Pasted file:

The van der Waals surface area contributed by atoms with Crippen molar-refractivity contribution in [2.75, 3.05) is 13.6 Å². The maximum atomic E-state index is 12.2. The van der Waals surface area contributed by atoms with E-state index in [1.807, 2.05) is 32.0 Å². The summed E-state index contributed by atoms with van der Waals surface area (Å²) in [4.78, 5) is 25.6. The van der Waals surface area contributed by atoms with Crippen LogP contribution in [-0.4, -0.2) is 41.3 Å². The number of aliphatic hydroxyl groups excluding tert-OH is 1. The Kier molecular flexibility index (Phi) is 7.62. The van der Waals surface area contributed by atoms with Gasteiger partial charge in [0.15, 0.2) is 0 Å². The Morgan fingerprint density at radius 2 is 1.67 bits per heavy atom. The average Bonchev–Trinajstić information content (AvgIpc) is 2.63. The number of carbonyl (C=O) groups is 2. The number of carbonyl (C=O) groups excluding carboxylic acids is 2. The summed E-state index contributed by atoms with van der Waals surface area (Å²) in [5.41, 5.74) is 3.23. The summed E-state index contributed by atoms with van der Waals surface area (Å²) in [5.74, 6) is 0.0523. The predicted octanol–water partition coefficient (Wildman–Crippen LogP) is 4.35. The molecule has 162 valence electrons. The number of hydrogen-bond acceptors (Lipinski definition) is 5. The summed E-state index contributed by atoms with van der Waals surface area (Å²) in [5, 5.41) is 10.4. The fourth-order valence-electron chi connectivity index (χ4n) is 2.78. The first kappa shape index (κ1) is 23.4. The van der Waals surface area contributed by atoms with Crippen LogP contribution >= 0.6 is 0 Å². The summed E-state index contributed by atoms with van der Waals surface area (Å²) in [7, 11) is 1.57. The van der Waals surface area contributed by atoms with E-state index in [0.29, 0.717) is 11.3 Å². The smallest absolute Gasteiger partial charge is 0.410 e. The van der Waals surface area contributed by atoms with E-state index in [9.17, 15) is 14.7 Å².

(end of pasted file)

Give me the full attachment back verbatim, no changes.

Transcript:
The van der Waals surface area contributed by atoms with Crippen molar-refractivity contribution in [2.75, 3.05) is 13.6 Å². The maximum atomic E-state index is 12.2. The van der Waals surface area contributed by atoms with E-state index in [1.807, 2.05) is 32.0 Å². The summed E-state index contributed by atoms with van der Waals surface area (Å²) in [4.78, 5) is 25.6. The van der Waals surface area contributed by atoms with Crippen LogP contribution in [-0.4, -0.2) is 41.3 Å². The number of aliphatic hydroxyl groups excluding tert-OH is 1. The Kier molecular flexibility index (Phi) is 7.62. The van der Waals surface area contributed by atoms with Gasteiger partial charge in [0.15, 0.2) is 0 Å². The Morgan fingerprint density at radius 2 is 1.67 bits per heavy atom. The average Bonchev–Trinajstić information content (AvgIpc) is 2.63. The number of carbonyl (C=O) groups is 2. The number of carbonyl (C=O) groups excluding carboxylic acids is 2. The summed E-state index contributed by atoms with van der Waals surface area (Å²) in [5.41, 5.74) is 3.23. The summed E-state index contributed by atoms with van der Waals surface area (Å²) in [5.74, 6) is 0.0523. The predicted octanol–water partition coefficient (Wildman–Crippen LogP) is 4.35. The molecule has 162 valence electrons. The number of hydrogen-bond acceptors (Lipinski definition) is 5. The summed E-state index contributed by atoms with van der Waals surface area (Å²) in [5, 5.41) is 10.4. The fourth-order valence-electron chi connectivity index (χ4n) is 2.78. The first kappa shape index (κ1) is 23.4. The van der Waals surface area contributed by atoms with Crippen LogP contribution >= 0.6 is 0 Å². The summed E-state index contributed by atoms with van der Waals surface area (Å²) in [7, 11) is 1.57. The van der Waals surface area contributed by atoms with E-state index in [0.29, 0.717) is 11.3 Å². The smallest absolute Gasteiger partial charge is 0.410 e. The van der Waals surface area contributed by atoms with E-state index in [9.17, 15) is 14.7 Å².